What, precisely, is the proper parental response to the following scenario?

While sitting in the office, getting caught up on some blogs, I was interrupted by my VERY naked daughter. She clamped both hands on her bottom, jumped around while singing, “I’m Skippy the Squirrel! I’m Skippy the Squirrel! I’m Skippy the Squirrel!”, before removing one hand from the aforementioned buttocks, blowing me a kiss,  and scampering away down the hall.

Given my total lack of professional guidance in this situation, I opted to painfully bang my forehead into the desk as I dissolved in laughter.

Seemed like the the sensible thing to do.

 

Now why the hell didn’t I think of that?! February 18, 2007

Filed under: Uncategorized — beege @ 7:09 pm

I am FAT.

At just over 31 weeks pregnant, my belly is big, my lungs are squished, my heart is burning, and my pancreas isn’t producing enough insulin–that’s right: it’s the GD gestational diabetes (again). I had it with Nea. My doc was wonderful, helped me manage it, and I managed it very well indeed. This time around, they want me to manage it in a very different way and I’m not having as much luck. Granted, I’ve only been trying for a week, and my first week last time around was just as rough…but, like so many of the (sometimes literal) pains in your ass connected with pregnancy: you forget. I get to test my blood four times a day and my poor little fingers HURT. You can actually see little tiny red dots on them. Ugh.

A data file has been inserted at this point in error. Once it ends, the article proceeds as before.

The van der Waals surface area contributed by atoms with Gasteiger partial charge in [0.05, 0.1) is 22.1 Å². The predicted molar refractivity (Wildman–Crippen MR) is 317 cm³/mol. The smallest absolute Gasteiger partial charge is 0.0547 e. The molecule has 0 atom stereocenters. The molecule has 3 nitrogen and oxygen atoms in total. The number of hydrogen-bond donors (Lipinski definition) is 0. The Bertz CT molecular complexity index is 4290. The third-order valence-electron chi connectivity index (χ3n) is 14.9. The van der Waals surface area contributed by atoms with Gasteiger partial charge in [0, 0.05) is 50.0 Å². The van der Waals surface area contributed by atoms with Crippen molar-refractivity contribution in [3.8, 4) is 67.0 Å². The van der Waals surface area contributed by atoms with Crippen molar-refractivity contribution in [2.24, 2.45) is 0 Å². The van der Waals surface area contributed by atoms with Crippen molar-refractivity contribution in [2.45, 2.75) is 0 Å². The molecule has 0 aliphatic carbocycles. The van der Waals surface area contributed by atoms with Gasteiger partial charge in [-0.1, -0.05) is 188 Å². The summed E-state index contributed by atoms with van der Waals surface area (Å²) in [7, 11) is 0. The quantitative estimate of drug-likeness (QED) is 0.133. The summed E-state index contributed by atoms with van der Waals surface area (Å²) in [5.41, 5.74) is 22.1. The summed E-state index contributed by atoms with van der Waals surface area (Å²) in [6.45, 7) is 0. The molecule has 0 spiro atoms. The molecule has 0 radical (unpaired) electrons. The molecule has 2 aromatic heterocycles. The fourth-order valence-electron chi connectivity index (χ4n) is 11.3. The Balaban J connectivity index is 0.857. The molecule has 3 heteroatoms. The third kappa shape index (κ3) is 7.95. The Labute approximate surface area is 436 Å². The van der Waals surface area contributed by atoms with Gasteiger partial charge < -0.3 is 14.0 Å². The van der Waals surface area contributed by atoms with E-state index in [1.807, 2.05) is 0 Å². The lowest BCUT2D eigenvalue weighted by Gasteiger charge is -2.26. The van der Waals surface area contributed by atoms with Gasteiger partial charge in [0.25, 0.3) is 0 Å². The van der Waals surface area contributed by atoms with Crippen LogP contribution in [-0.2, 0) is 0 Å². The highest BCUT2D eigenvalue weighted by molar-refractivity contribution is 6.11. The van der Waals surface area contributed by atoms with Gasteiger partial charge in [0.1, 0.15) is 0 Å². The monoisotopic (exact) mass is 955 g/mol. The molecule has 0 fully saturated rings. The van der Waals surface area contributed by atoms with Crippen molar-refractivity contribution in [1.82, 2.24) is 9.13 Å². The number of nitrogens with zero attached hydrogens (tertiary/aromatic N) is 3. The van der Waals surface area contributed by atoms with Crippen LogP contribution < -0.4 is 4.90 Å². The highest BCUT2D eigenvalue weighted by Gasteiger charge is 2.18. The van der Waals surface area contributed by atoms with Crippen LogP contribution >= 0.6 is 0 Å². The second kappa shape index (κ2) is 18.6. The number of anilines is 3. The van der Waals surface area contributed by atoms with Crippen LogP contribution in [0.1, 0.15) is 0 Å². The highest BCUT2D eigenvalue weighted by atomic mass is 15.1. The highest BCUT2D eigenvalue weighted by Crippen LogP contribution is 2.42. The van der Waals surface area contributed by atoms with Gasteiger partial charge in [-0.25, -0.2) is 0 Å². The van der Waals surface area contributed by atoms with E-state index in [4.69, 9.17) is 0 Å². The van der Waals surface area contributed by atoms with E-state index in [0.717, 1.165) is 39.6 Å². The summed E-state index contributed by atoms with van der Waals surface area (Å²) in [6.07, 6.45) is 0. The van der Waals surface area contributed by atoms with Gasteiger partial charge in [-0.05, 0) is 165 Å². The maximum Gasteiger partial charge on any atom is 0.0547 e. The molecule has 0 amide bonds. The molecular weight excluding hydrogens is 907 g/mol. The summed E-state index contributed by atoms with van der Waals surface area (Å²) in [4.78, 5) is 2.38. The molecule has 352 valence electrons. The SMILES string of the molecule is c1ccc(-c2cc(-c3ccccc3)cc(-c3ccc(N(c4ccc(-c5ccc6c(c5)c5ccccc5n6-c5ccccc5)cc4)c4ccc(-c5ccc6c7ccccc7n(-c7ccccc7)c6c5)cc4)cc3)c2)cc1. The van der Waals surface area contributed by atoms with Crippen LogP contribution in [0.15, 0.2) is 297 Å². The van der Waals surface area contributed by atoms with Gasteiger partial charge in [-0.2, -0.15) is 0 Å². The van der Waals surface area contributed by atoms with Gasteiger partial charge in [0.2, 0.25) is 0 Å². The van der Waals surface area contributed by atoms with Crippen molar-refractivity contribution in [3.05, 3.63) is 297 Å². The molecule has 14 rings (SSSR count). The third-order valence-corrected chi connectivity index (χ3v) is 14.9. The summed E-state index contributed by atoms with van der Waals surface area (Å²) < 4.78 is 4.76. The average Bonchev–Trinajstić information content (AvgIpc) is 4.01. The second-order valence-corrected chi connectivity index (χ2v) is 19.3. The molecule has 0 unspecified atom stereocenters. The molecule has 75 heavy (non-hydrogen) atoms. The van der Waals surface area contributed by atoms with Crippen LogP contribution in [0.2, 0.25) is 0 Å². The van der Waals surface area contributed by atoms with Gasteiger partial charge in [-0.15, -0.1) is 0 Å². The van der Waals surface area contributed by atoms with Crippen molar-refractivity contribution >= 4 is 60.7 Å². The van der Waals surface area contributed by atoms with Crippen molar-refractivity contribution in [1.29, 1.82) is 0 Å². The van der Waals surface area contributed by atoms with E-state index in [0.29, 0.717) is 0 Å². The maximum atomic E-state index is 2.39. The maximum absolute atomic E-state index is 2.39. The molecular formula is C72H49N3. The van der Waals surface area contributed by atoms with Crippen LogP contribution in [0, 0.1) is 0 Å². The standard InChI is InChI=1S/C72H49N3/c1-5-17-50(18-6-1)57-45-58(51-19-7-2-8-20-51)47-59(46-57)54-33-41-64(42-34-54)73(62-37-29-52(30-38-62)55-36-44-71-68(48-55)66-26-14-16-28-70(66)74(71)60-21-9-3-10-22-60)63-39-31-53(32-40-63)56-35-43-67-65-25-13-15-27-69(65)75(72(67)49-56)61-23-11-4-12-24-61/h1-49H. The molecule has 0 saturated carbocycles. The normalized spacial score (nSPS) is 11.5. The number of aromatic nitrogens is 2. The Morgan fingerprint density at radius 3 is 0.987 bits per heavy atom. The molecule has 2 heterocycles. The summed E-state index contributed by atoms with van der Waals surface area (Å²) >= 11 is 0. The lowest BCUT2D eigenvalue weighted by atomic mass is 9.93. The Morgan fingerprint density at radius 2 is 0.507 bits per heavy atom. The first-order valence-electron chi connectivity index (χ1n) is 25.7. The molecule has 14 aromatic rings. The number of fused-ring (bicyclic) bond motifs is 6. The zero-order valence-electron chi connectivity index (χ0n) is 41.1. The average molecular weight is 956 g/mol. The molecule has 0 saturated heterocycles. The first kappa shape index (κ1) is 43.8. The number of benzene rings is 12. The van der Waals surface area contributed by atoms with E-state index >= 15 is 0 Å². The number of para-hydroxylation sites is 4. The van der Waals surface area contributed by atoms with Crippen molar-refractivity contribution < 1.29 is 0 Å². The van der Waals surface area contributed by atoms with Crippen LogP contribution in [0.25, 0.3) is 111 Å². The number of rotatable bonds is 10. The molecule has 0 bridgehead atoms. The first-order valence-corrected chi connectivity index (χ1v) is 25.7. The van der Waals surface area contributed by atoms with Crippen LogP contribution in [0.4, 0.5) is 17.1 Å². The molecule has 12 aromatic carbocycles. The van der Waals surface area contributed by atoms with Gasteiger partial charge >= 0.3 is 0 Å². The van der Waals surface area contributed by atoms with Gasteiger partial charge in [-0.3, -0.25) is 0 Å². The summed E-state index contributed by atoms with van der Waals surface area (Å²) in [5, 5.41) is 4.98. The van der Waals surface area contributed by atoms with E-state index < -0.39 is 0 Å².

Sarah is getting large enough that her rolls now cause my entire belly to gyrate, and quite frequently elicit an audible grunt from her poor put-upon mother. I’ve forgotten how ODD it is to be able to actually FEEL another person inside your belly…when they’re tiny, it’s just flutters and kicks and “oh, isn’t being pregnant fun”. At this point, it’s like, “Whoops! Sorry! I didn’t mean to squash your head. Could you please get your elbow out of my bladder and your feet out of my ribcage? Thanks!”

One night, Linnea and I were snuggling on the couch and Sarah was being particularly active. One of her movements made me wince, and Linnea said, “Mama! What’s wrong?” I said, “Oh, Baby Sarah is just kicking me.” Nea looked at me like I’d lost it, put her hands on her hips and said, “Well? Give her a time-out!” I asked, “How should I do that?” Very patiently, Linnea said, “Put. Her. In. The. Chair.” Now, why the hell didn’t I think of that? Clearly, my firstborn stands ready and waiting to solve all my parenting dilemas, and address all my parental inequalities.